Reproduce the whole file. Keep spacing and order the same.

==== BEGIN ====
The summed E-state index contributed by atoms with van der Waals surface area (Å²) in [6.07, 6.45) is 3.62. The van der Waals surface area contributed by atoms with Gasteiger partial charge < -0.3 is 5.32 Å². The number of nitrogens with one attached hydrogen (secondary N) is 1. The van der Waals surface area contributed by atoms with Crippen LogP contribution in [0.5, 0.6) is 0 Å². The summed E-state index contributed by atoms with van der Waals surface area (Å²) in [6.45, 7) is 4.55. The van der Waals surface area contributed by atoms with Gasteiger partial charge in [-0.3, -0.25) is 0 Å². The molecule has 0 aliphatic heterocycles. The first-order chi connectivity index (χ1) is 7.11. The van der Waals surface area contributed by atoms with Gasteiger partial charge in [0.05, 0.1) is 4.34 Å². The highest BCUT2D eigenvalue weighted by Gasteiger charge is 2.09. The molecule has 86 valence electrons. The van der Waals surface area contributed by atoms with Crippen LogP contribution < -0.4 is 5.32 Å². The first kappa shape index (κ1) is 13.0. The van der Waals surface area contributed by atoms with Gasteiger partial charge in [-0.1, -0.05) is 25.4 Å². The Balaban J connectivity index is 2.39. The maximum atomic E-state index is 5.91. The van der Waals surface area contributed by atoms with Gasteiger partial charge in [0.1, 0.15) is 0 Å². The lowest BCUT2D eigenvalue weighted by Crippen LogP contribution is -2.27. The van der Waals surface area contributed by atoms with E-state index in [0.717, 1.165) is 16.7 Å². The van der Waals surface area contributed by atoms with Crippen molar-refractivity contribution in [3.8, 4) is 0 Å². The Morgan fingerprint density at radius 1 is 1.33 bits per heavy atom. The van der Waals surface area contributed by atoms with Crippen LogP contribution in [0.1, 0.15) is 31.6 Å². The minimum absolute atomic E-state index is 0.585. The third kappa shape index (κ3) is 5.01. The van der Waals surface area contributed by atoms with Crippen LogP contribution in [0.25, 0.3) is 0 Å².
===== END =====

The summed E-state index contributed by atoms with van der Waals surface area (Å²) in [6.07, 6.45) is 3.62. The van der Waals surface area contributed by atoms with Gasteiger partial charge < -0.3 is 5.32 Å². The number of nitrogens with one attached hydrogen (secondary N) is 1. The van der Waals surface area contributed by atoms with Crippen LogP contribution in [0.5, 0.6) is 0 Å². The summed E-state index contributed by atoms with van der Waals surface area (Å²) in [6.45, 7) is 4.55. The van der Waals surface area contributed by atoms with Gasteiger partial charge in [-0.3, -0.25) is 0 Å². The molecule has 0 aliphatic heterocycles. The first-order chi connectivity index (χ1) is 7.11. The van der Waals surface area contributed by atoms with Gasteiger partial charge in [0.05, 0.1) is 4.34 Å². The highest BCUT2D eigenvalue weighted by Gasteiger charge is 2.09. The molecule has 86 valence electrons. The van der Waals surface area contributed by atoms with Crippen LogP contribution < -0.4 is 5.32 Å². The first kappa shape index (κ1) is 13.0. The van der Waals surface area contributed by atoms with Gasteiger partial charge in [-0.1, -0.05) is 25.4 Å². The Balaban J connectivity index is 2.39. The maximum atomic E-state index is 5.91. The van der Waals surface area contributed by atoms with Gasteiger partial charge in [0.1, 0.15) is 0 Å². The lowest BCUT2D eigenvalue weighted by Crippen LogP contribution is -2.27. The van der Waals surface area contributed by atoms with E-state index in [0.717, 1.165) is 16.7 Å². The van der Waals surface area contributed by atoms with Crippen molar-refractivity contribution in [3.8, 4) is 0 Å². The Morgan fingerprint density at radius 1 is 1.33 bits per heavy atom. The van der Waals surface area contributed by atoms with Crippen LogP contribution in [0.1, 0.15) is 31.6 Å². The minimum absolute atomic E-state index is 0.585. The third kappa shape index (κ3) is 5.01. The van der Waals surface area contributed by atoms with Crippen LogP contribution in [0.25, 0.3) is 0 Å².